Once upon a time, the Internet consisted only of simple web pages full of text and links. It was a sparse, largely colorless landscape meant to convey information in the smallest possible file sizes. You may or may not remember how slow Internet connections were. Dial-up, anyone?
But that was then, and this is now. Today, connections are often lightning-fast and web surfers demand a rich, colorful and responsive web design experience from the websites they visit. Mere text and links no longer suffice if you want to keep people coming back to your website. It can seem overwhelming if you’re a business owner just getting started. But if you strive for simplicity for your website, you’ll be more focused.
I’m not a photographer. Where can I find quality photos?
There are many options for finding high quality photos to use on your site. There are two basic options for obtaining photos, and they’re similar to the options for everything else in life: free and paid.
Free: Creative Commons and public domain
Creative Commons is a licensing structure photographers can use to make their photos available on the Internet for certain uses. Some allow you to use their photos on your site in return for credit, others let you do anything you want with their photos as long as your use is noncommercial, and some require you to use the photo as-is, without any significant editing. Some sites with robust Creative Commons catalogs include:
Remember that each site and each photo have different licensing requirements. Flickr, Wikimedia and PhotoPin make it easy to figure out how you should credit the photos you use, so follow their directions and you’ll be fine.
Public domain photos are best defined as photos for which there are absolutely no licensing requirements or copyright burdens. They are the freest of all choices, both legally and financially, but they’re listed second here because, well, often you get what you pay for. It can be difficult to find the perfect photo for a blog post in a public domain collection. But here are some great sites to get you started:
- U.S. Government Photos and Images
- Wikipedia list of public domain photo providers
Paid Stock Photo Providers
Some of you may have the budget for a paid service, and many times you’ll find a larger library with more choices in such services. Some popular paid stock photo providers are:
Photos bring your website to life
Wherever you decide to get your photos, you want to make sure you’re always using something relevant to what you’re writing or selling. Unrelated photos just for the sake of having photos will confuse and annoy your visitors. And worse, they don’t build trust with your customers.
Instead, focus on bright, in-focus images that related directly to your headlines, or at least to your first paragraph. You want people to look at the photo, look at the headline or opening paragraph, look back at the photo, and say “Ah yes, that makes sense.”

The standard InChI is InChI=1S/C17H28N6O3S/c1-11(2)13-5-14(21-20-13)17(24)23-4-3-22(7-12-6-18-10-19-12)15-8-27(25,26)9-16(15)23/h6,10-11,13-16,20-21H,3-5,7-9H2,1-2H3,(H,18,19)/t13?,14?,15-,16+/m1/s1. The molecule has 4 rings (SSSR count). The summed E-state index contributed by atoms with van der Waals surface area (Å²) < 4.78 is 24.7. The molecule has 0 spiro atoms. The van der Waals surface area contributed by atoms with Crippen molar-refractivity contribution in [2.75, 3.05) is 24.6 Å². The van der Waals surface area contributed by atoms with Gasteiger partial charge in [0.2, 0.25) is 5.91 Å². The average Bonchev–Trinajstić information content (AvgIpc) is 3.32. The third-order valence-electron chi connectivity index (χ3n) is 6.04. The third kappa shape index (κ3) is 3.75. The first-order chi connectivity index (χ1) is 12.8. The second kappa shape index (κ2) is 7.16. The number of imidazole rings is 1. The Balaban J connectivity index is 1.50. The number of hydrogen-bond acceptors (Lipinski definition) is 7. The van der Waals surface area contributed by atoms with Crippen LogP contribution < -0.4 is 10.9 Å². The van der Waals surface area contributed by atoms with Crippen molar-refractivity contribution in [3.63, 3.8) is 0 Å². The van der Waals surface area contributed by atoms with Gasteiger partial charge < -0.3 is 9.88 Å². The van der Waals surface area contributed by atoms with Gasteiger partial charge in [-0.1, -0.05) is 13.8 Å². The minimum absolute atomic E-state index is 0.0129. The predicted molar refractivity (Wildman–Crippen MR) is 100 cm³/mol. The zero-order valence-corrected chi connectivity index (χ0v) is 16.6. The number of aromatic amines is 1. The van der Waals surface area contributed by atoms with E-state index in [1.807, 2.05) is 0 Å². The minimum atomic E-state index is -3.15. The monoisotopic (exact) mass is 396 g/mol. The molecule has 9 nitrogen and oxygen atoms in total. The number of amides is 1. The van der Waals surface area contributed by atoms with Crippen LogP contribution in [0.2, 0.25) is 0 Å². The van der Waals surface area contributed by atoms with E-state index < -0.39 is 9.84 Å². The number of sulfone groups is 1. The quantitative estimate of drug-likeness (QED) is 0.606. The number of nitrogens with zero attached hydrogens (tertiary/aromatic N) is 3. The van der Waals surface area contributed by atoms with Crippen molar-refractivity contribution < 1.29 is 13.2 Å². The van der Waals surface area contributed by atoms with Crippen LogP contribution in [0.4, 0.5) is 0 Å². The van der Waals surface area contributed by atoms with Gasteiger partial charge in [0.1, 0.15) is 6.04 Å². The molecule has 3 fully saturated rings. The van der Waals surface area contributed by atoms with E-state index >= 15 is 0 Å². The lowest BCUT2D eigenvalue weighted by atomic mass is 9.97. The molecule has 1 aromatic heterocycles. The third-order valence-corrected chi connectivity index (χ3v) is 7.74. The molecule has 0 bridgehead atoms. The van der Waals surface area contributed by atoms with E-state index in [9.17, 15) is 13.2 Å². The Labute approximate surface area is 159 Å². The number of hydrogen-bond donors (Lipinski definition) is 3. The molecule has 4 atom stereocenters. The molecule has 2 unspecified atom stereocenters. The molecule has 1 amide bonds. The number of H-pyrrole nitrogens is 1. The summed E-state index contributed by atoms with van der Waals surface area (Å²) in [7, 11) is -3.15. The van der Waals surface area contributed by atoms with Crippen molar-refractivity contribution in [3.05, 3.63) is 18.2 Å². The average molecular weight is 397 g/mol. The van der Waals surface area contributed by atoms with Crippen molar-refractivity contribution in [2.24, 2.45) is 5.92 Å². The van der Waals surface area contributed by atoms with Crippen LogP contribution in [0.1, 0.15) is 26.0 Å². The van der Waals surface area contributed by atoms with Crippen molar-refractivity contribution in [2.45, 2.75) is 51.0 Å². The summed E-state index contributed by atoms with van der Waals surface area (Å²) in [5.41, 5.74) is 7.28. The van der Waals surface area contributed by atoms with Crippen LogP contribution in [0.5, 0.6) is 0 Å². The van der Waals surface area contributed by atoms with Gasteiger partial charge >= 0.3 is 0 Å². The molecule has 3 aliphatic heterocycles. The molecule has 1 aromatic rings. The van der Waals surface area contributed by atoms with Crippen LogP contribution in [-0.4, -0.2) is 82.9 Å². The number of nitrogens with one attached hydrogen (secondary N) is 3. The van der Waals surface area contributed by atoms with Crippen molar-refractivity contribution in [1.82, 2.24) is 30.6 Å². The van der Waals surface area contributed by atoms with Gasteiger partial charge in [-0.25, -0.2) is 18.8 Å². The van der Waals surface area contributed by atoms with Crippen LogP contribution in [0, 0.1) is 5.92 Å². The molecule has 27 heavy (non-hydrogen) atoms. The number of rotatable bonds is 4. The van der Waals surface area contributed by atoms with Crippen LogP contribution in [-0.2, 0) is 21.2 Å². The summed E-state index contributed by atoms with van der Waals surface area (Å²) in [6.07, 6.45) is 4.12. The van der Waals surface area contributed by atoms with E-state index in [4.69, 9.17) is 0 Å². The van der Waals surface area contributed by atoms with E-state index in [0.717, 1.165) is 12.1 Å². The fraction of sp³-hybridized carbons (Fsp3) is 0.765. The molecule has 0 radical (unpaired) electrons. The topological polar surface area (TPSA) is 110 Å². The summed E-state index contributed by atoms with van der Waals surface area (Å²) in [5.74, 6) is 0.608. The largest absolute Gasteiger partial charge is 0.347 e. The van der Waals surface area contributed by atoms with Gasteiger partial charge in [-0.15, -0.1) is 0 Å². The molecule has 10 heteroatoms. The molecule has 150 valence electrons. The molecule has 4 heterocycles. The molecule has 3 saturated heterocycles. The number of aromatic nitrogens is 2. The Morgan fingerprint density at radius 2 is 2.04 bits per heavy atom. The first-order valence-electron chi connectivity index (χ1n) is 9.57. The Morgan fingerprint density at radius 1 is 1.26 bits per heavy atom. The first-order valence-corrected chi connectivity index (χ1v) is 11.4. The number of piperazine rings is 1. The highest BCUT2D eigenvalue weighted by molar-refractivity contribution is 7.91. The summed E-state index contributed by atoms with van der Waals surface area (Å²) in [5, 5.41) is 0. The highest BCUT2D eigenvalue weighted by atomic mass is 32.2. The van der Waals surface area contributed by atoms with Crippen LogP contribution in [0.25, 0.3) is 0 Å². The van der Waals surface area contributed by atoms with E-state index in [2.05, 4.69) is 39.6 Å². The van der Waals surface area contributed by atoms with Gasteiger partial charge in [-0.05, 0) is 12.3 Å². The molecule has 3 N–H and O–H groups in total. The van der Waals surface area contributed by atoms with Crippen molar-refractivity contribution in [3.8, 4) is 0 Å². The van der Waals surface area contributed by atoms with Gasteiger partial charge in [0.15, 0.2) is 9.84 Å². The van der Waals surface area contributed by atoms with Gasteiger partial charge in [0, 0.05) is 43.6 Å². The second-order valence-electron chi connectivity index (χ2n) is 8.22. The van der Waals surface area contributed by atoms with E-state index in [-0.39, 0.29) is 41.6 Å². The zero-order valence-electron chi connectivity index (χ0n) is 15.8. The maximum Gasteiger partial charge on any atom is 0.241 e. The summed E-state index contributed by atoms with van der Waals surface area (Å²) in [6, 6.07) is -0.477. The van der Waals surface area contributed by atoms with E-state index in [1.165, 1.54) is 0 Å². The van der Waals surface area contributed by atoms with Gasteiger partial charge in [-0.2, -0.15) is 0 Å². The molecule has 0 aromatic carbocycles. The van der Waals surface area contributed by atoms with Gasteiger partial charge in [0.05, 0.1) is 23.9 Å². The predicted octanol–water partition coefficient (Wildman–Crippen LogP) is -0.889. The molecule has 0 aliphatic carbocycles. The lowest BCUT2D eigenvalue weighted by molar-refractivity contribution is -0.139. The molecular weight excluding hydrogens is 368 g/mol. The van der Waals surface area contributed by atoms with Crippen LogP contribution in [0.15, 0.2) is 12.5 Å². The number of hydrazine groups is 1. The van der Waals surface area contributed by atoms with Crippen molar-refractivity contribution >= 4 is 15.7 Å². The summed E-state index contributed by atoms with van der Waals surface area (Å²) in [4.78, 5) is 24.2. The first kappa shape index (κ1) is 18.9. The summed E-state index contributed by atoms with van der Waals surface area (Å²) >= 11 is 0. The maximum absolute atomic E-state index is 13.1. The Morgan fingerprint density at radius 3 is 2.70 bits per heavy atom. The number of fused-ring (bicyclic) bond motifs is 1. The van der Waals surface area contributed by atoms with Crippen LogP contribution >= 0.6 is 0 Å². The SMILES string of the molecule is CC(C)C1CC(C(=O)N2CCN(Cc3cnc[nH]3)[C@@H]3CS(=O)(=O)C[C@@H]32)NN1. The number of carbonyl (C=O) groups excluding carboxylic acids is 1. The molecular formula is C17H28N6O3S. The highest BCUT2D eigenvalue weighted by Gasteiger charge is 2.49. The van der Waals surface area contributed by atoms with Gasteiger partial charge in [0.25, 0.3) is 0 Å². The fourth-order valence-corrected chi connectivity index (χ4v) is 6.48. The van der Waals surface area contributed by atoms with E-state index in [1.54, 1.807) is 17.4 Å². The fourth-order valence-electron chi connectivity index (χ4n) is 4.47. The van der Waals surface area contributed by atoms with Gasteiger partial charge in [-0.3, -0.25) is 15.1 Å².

Photos are also an immediate indication that you’ve updated your site. When people come back and see a big new photo, it signals that you’re active and your site is somewhere they can expect to find fresh new content. This will help you stand out in a sea of competitors with bland, unchanging pages.
The importance of high quality images
People love to share images. Facebook, Pinterest, Twitter and other social sites are full of millions of photos and links to sites with beautiful images. If you want your site to be sharable, you need photos people want to share. This means bright, in-focus and relevant to your content and your audience. Think about it: when is the last time you saw a boring piece of clipart being shared on Pinterest?
You also want to avoid small, pixelated, low-quality images for purely aesthetic reasons. They make your site look cheap and possibly spammy. With so many free and affordable options out there, there’s no excuse to use a piece of clipart anymore.
Just as consistently updating your site with new content and images will make you stand out among competitors, using low quality images, no matter how frequently you update, will make you look like an amateur.
Higher quality means you can edit if necessary without degrading the image’s appearance. Sites like Pixlr.com are easy to use and can help you crop photos, so they span the width of your blog posts, for example, as well as do more advanced editing like color tweaks and filters. Higher quality means more data, and more data means you can do more without risking that professional look.
Relevant, high quality photos give your website a competitive advantage
There really isn’t much more to it than that: the Internet is a visual place. And it’s meant to be consumed with your eyes. Websites with nothing except tons of text will never be as immersive and engaging as sites that use images to help convey their message. Well, what are you waiting for? Go find the right photos for your website.